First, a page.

Historical examples of military strikes on nuclear plants include the following:

  • Israel’s destruction of a research reactor in Iraq in 1981.
  • the US destruction of two smaller research reactors in Iraq in 1991.
  • attempted military strikes by Iraq and Iran on each other’s nuclear facilities during the 1980-88 war.
  • Iraq’s attempted missile strikes on Israel’s nuclear facilities in 1991.
  • Israel’s bombing of a suspected nuclear plant in Syria in 2007.

Osiraq research reactor site destroyed by an Israeli bomb strike in 1981.

Most of the above examples have been motivated by attempts to prevent WMD proliferation. Nuclear plants might also be targeted with the aim of widely dispersing radioactive material or, in the case of power reactors, disrupting electricity supply.

If and when nuclear-powered nations go to war, they will have to choose between shutting down their power reactors, or taking the risk of attacks potentially leading to widespread, large-scale dispersal of radioactive materials.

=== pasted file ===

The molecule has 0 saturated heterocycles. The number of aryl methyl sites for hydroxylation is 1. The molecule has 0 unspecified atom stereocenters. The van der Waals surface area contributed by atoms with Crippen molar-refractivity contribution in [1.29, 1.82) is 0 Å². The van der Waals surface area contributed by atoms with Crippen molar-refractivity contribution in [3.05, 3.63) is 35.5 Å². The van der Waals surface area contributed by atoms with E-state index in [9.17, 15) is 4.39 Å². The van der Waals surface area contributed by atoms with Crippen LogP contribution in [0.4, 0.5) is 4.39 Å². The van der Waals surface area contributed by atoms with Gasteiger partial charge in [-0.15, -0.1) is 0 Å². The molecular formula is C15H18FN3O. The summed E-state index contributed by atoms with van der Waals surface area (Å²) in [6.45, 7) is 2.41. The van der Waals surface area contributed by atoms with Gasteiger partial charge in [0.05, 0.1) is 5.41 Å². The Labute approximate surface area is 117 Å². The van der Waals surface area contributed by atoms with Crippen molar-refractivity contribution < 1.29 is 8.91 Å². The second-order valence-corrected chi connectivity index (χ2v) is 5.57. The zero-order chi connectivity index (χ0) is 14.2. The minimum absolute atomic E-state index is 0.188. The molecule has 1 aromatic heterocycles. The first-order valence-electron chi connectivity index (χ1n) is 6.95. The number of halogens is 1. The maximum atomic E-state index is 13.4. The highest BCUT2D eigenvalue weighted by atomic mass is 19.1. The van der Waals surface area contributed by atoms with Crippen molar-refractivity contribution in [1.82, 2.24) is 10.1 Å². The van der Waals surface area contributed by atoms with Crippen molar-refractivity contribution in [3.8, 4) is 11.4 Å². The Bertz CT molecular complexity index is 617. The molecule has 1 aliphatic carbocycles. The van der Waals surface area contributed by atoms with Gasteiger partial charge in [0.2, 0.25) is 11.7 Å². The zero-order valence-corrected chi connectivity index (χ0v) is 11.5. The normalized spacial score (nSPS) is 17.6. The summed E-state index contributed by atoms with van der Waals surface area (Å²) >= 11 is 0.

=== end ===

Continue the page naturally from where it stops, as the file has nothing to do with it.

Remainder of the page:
Garwin (2001) poses these questions: “What happens with a failed state with a nuclear power system? Can the reactors be maintained safely? Will the world (under the IAEA and U.N. Security Council) move to guard nuclear installations against theft of weapon-usable material or sabotage, in the midst of chaos? Not likely.”

There are examples of IAEA safeguards being suspended in the event of war or domestic political turmoil, including Iraq in 1991, some African states, and Yugoslavia.